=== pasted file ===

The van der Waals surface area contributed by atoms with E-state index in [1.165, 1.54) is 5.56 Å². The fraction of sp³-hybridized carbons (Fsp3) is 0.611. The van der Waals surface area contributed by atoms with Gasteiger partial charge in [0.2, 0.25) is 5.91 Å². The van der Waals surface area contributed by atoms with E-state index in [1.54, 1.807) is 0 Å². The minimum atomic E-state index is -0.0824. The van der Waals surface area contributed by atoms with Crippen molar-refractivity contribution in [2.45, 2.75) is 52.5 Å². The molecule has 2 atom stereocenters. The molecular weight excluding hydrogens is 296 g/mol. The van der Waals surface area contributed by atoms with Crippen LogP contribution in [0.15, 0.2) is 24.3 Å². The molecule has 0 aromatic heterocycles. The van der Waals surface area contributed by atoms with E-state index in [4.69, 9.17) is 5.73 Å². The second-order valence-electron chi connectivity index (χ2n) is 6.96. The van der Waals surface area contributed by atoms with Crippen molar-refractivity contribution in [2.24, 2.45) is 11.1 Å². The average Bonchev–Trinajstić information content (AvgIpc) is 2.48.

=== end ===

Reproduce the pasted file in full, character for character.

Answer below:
The van der Waals surface area contributed by atoms with E-state index in [1.165, 1.54) is 5.56 Å². The fraction of sp³-hybridized carbons (Fsp3) is 0.611. The van der Waals surface area contributed by atoms with Gasteiger partial charge in [0.2, 0.25) is 5.91 Å². The van der Waals surface area contributed by atoms with E-state index in [1.54, 1.807) is 0 Å². The minimum atomic E-state index is -0.0824. The van der Waals surface area contributed by atoms with Crippen molar-refractivity contribution in [2.45, 2.75) is 52.5 Å². The molecule has 2 atom stereocenters. The molecular weight excluding hydrogens is 296 g/mol. The van der Waals surface area contributed by atoms with Crippen LogP contribution in [0.15, 0.2) is 24.3 Å². The molecule has 0 aromatic heterocycles. The van der Waals surface area contributed by atoms with E-state index in [4.69, 9.17) is 5.73 Å². The second-order valence-electron chi connectivity index (χ2n) is 6.96. The van der Waals surface area contributed by atoms with Crippen molar-refractivity contribution in [2.24, 2.45) is 11.1 Å². The average Bonchev–Trinajstić information content (AvgIpc) is 2.48.